Ultimately, these results are consistent with the Development of Early Adult Romantic Relationships (DEARR) model, suggesting that early family experiences are linked to the development of a person’s relationship style into adulthood. Co-authors on the study include Deborah A. Kashy and M. Brent Donnellan of Michigan State University, Tricia Neppl and Fredrick O. Lorenz of Iowa State University, and Rand D. Conger of the University of California, Davis.
The analyses reported here were supported by Eunice Kennedy Shriver National Institute of Child Health and Human Development Grant HD064687. Previous support for the Iowa Youth and Families Project came from multiple sources, including the National Institute of Mental Health (Grants MH00567, MH19734, MH43270, MH59355, MH62989, MH48165, and MH051361), the National Institute on Drug Abuse (Grant DA05347), the National Institute of Child Health and Human Development (Grants HD027724, HD051746, and HD047573), the Maternal and Child Health Bureau (Grant MCJ-109572), and the MacArthur Foundation Research Network on Successful Adolescent Development Among Youth in High-Risk Settings. The content of this article is solely the responsibility of the authors and does not necessarily represent the official views of the funding agencies.
Novels (fiction) by Anne Hart on relationships, time travel, suspense, or adventure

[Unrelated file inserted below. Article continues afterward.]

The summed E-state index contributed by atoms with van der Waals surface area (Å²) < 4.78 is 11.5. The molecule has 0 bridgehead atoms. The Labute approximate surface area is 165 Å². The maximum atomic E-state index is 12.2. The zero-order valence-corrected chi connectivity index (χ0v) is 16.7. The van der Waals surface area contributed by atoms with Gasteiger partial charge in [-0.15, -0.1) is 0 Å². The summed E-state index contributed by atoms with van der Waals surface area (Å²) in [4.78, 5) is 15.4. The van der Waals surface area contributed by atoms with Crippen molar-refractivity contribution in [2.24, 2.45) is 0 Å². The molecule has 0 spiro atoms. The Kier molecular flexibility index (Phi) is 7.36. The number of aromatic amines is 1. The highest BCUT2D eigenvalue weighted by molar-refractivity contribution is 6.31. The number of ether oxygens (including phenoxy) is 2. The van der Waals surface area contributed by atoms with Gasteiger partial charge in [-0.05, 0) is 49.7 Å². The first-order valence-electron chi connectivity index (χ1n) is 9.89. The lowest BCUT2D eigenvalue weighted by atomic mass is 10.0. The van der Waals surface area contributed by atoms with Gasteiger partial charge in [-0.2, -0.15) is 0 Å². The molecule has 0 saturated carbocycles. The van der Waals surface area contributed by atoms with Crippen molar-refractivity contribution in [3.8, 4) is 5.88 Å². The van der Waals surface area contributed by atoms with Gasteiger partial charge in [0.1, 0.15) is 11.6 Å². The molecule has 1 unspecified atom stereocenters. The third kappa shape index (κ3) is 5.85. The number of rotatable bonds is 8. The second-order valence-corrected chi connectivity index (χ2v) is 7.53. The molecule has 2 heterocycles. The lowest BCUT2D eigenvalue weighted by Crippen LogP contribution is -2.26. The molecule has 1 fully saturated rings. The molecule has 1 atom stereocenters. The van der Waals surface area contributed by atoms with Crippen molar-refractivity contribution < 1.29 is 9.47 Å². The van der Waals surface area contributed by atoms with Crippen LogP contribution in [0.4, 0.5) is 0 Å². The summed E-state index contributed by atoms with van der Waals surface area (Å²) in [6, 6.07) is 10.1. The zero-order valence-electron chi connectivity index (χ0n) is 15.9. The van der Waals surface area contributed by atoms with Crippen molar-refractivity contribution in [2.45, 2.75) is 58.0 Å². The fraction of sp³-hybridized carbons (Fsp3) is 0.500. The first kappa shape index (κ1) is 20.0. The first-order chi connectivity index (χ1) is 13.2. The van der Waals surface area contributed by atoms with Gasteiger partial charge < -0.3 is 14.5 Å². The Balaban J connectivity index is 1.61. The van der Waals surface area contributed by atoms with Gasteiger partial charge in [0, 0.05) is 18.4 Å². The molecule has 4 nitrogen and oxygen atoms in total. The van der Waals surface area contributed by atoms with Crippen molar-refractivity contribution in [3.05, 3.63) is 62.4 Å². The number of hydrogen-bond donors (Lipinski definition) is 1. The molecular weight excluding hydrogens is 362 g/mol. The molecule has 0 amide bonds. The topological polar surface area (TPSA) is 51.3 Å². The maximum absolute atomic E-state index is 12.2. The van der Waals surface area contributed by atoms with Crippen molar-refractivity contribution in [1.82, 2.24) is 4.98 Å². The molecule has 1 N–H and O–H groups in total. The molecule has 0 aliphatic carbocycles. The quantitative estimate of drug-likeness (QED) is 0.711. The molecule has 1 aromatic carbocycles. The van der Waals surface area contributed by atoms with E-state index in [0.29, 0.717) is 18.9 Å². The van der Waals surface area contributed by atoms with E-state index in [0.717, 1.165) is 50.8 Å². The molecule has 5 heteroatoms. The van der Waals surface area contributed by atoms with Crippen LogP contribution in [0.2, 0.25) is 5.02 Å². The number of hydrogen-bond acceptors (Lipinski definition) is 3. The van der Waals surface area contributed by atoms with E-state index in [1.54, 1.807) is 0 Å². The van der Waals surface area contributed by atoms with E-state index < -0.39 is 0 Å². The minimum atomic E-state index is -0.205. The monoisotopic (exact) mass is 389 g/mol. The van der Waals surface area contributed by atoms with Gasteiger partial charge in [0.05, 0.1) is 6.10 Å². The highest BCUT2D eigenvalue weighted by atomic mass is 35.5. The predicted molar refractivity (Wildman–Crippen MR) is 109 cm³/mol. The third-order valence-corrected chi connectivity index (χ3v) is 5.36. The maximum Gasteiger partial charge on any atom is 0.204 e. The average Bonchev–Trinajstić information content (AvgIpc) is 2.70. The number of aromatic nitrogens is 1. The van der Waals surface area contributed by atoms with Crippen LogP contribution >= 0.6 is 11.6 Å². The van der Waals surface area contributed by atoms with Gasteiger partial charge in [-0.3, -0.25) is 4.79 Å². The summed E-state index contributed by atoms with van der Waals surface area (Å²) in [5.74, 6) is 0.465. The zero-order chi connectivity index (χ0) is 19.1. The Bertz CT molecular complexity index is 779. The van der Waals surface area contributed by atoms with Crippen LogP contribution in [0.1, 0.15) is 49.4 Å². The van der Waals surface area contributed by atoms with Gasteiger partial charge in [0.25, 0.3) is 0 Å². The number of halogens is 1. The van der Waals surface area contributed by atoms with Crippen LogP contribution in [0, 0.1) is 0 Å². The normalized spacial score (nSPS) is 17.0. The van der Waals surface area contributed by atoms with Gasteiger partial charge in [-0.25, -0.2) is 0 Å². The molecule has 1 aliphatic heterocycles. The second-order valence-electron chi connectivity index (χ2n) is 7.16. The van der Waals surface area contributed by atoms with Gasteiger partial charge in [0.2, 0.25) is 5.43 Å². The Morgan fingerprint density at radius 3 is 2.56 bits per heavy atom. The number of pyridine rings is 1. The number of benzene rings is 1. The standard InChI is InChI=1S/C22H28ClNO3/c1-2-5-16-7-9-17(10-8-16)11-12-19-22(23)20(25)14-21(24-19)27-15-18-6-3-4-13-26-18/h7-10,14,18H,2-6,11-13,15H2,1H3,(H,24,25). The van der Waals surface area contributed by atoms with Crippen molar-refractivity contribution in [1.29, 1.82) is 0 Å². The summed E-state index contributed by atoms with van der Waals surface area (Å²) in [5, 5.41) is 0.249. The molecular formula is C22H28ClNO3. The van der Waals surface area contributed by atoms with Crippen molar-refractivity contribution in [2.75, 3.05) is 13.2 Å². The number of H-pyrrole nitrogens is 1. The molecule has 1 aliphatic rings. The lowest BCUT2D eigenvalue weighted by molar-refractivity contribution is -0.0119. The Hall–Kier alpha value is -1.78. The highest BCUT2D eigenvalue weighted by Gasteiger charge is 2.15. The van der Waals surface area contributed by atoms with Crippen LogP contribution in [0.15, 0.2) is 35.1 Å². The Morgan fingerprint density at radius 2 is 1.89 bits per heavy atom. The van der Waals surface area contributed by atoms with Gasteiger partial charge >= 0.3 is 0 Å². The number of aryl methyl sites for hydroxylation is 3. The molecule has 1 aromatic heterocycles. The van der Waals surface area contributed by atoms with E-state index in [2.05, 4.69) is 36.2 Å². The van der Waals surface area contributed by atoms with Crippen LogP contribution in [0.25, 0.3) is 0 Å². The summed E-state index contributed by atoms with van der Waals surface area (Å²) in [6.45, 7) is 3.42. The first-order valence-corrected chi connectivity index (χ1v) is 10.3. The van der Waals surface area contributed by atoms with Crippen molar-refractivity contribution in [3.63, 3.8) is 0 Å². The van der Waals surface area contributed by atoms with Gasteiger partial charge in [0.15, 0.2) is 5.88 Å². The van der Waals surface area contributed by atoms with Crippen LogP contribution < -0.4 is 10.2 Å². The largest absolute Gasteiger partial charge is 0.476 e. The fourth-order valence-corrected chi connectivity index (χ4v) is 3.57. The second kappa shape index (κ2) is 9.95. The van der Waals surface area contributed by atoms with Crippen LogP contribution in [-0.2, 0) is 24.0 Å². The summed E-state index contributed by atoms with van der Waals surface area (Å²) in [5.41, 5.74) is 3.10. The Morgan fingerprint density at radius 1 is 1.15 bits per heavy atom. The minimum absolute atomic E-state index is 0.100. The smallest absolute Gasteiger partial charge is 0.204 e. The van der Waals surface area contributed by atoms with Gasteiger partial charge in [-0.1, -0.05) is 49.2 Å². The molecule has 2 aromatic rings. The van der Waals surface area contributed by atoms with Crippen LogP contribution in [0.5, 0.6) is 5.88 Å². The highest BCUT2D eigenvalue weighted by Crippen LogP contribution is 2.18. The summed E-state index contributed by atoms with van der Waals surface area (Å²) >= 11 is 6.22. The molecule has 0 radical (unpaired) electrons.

Adventures In My Beloved Medieval Alania And BeyondAncient and Medieval Teenage Diaries: Writing, Righting, and Riding for RighteousnessAnne Joan Levine, Private EyeAstronauts and Their CatsAstronauts and Their Cats: At Night, the Space Station Is CaCleopatra’s DaughterCounseling Anarchists: We All Marry Our Mirrors–Someone Who Reflects How We Feel about Ourselves.Folding Inside Ourselvesa Novel of MysteryThe Courage to be Jewish and the Wife of an Arab SheikThe Courage to Be Jewish and the Wife of an Arab Sheik: What’s aCyber Snoop NationThe Date Who Unleashed HellThe DNA Detectives: Working Against TimeDogs with CareersFour Astronauts and a KittenHow to Start Engaging Conversations on Women’s, Men’s, or Family Studies with Wealthy StrangersHow Two Yellow Labs Saved the Space ProgramIs Radical Liberalism or Extreme Conservatism a Character Disorder, Mental Disease, or Publicity Campaign?Khazars Will Rise Again!The Khazars Will Rise Again!: Mystery Tales of the Khazars Middle Eastern Honor Killings in the USAMurder in the Women’s Studies DepartmentNew Afghanistan’s TV AnchorwomanA Perfect Mitzvah Gift BookA Private Eye Called Mama AfricaProblem-Solving and Cat Tales for the HolidaysProper Parenting in Ancient Rome: A Time-Travel Novel of Love as Growth of Consciousness & Peace in the HomeRoman JusticeSacramento LatinaSilent Night Deadly NightVerbal Intercourse